By Jay Tescher
Bishop Robert Barron says, "Mass is the privileged place of encounter with Jesus Christ."
“We think Christianity is a relationship with Christ—and where does that happen? It happens at Mass,” he said. “Think about when you encounter friends—when you have someone over for dinner. Typically you sit down and you visit—you talk. Then you have the meal. Look at the basic structure of the Mass. First we listen to the
word and we speak back to Jesus. Then we sit down at the great banquet.”
The Catholic Church teaches that you have an obligation to go to Mass every Sunday. Mass is a celebration of the Eucharist, or transformation of the bread and wine into the body and blood of Christ. Many people do not understand why the Church requires mass every Sunday. The answer is found within the Ten Commandments passed on to Moses several millennia ago.
The Sunday Obligation
The Ten Commandments, which were believed to be the laws and moral code handed down by God, tells believers in the Third Commandment to “Remember to keep holy the Sabbath day.” For the Jews, the Sabbath was Saturday; Christians, however, transferred the Sabbath to Sunday, which was the day of Jesus Christ’s resurrection from the dead. The Church says that you have an obligation to fulfill the Third Commandment by refraining from unnecessary work on Sunday and by participating in Mass, your chief form of worship as Christians.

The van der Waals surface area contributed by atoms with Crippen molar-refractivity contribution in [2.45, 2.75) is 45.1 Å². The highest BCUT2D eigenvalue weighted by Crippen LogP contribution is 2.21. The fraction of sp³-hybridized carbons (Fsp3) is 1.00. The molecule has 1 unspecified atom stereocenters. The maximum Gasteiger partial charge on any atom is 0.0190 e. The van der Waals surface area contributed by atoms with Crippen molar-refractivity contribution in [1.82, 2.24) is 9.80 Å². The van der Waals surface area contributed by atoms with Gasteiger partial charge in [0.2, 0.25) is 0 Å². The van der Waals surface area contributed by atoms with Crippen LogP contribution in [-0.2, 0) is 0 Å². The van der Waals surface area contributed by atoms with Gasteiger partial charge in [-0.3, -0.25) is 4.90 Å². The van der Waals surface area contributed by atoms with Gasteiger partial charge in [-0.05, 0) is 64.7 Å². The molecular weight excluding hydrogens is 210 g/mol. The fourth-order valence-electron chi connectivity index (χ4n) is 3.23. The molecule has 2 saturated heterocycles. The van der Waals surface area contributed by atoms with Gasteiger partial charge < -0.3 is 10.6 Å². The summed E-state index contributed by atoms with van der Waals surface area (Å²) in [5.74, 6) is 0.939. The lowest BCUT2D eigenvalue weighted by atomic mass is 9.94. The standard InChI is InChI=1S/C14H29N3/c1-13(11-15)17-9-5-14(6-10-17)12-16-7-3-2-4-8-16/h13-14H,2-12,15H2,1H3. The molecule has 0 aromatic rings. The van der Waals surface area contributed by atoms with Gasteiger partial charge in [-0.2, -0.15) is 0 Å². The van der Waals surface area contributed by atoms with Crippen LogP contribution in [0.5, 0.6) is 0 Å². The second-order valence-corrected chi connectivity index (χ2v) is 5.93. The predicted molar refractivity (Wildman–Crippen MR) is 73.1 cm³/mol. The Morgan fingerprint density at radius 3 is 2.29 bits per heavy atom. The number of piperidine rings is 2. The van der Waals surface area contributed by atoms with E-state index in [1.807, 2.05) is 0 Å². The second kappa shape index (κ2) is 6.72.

The Catechism of the Catholic Church states that "You shall attend Mass on Sundays and holy days of obligation and rest from servile labor." The obligation is binding every Sunday. It is a holy day of obligation, a day for you to grow in your faith, and you are required to attend to the extent that you are able to do so.
Private Worship Is Not Enough
From the earliest days of the Church, Christians have understood that being a Christian is not a private matter. You are called to be Christians together. While you should engage in the private worship of God throughout the week, your primary form of worship is public and communal, which is why Sunday Mass is so important.
Father Michael Van Sloun says
Weekly Worship Follows Jesus’ Example. Jesus was in the habit of going to the synagogue on the Sabbath day (Lk 4:16b). His mother Mary was “full of grace” (Lk 1:28) and his stepfather Joseph was “a righteous man” (Mt 1:19) and they both carefully “fulfilled all of the prescriptions of the law” (Lk 2:39) which means that they went to the synagogue every Sabbath. Not only did they observe this law themselves, they took their son with them, and when Jesus was old enough he went on his own. If Jesus went to the synagogue to observe the Sabbath every week, we should go to Mass every week.
Sunday is a Day of Thanksgiving. Eucharist means thanks. It is right and just to give thanks to the Lord our God, and the Mass is the best prayer to offer thanks. God graciously blesses us with everything that we have: life and health, food and shelter, family and friends, intellect and talents, opportunity and resources – and faith. These gifts are so awesome that we ought to be overflowing with gratitude and eager to give our thanks and praise. The ideal is to give thanks every day. Weekly thanksgiving is a bare minimum. If we give thanks only intermittently or rarely we fail to adequately honor the Giver of the gifts.